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We just completed a survey among 881 professional photographers in primarily Europe and North America that researched these pro’s use of standalone cameras and smartphones, along with their camera preferences and needs.

The core questions I’d like to address here:

  • Have the professional photographers by now been swayed by the benefits of smartphones the way the general population has, resulting in the pros now taking most of their photos – whether for work or personal use — with this always-with-you camera?

Or

  • Or are they so used to the benefits of their high-end cameras and their pricey accessories (specialized lenses and flashes) that they use these cameras to take any kind of photos whenever possible? In other words, are they thinking: why drive an automatic Prius if you have a fully-paid stick-shift Porsche sitting next to it in the same garage?

As you might have suspected, the choice of camera depends a lot on whether they’ll use it professionally or for their own pleasure. 13% of the surveyed pro photographers take half or more of their professional photos with their smartphone, while 64% do so for their non-professional photos.

In other words, no matter the often smartphone-disparaging reader comments you might find on pro photography websites, most pros use smartphones quite often for their personal photos and are therefore quite familiar with the strengths and weaknesses of smartphones vs. standalone cameras.

If the smartphone is increasingly the device of choice for personal photos, what is holding these pros back from using the phone more often for their pro work? Dissatisfaction with the features, concerns about their clients’ perception when using the same smartphone the client owns, a lack of high-quality accessories suitable for smartphones, or some deeply rooted misconceptions about what sets a pro photographer apart from an amateur? (Spoiler alert: it should not be the equipment!)

The majority of our study explores the data points that shines light on these questions, covering a range of topics, including:

  • What types of smartphones or standalone cameras do the professional photographers use for their professional vs. personal photos?
  • To what degree is the use of smartphones for professional work declining, stable or on the rise?
  • For what type of professional or business photography do they use their smartphone?
  • What types of productivity benefits could they see themselves gaining from using their smartphone (more often) for their professional or business photography?
  • What types of creativity benefits could they see themselves gaining from using their smartphone (more often) for their professional or business photography?
  • If anything, what is holding them back from using their smartphone (more often) for taking professional or business photos?
  • [for those who have concerns about their clients’ perception of using smartphones] Have their concerns about their clients’ perception of using smartphones changed over the last 12 months?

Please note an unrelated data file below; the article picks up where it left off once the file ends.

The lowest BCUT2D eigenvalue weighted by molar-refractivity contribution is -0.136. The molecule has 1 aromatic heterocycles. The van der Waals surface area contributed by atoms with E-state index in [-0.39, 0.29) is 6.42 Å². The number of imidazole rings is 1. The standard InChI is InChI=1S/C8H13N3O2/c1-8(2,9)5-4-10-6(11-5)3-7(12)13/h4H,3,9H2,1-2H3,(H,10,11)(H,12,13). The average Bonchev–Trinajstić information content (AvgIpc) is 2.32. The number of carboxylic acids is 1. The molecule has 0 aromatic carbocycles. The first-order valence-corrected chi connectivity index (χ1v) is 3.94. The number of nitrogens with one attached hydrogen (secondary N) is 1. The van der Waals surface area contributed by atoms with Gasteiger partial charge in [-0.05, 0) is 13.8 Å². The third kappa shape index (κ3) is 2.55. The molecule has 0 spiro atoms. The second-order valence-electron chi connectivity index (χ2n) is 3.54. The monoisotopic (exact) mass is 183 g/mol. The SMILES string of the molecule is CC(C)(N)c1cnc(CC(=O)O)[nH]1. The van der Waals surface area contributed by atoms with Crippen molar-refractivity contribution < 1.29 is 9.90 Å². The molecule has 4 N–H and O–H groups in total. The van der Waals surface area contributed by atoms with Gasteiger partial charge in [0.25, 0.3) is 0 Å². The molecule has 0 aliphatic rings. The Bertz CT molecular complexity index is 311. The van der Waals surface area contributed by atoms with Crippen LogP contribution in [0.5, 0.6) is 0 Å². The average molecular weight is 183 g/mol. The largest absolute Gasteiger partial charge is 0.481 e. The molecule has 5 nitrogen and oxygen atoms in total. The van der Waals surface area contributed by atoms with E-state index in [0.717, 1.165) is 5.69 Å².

• Have they had any experience taking photos with any of the latest high-end smartphone models?
  • How often do they use a flash today when taking professional or business photos with any of their cameras?
  • What could make them (more often) use an external flash with their smartphone?

Click here for more info or to purchase the on the Pro Photographers and their Camera Use report

And a few more things… other news

Lightricks. Going video. It’s not Lightricks’ first video product (it already offers Videoleap), but it is a major step into video territory. The company releases Facetune Video, which is designed to help you touch up selfie videos. It has the Facetune-familiar features, such as changing the brightness of the video, smoothing out your skin, whitening your smile, and even changing the size of your nose and eyes.

PicsArt & D’efektPicsArt is also going further into video territory. The company acquired motion-based video effects company D’efekt. D’efekt offers motion-based video effects, including light illusions, music responsiveness, and fractal motion-activation.

Mimeo Photos. Going webMimeo Photos, a photo print product solution that started its life as a macOS Apple Photos extension, now added a web-based ordering solution for its photobooks, wall decor, calendars, cards and prints products.

From Google to Adobe. One of the most discussed career moves in the last week: Marc Levoy, the brain behind the Google Pixel camera is building a universal camera app for Adobe.

Capsule @ Visual 1st. I’m very pleased to welcome Capsule as our 6th sponsor of Visual 1st 2020. Capsule brings people together to instantly create and share personalized videos. Stay tuned for more Visual 1st announcements!

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Best,

Hans Hartman

 

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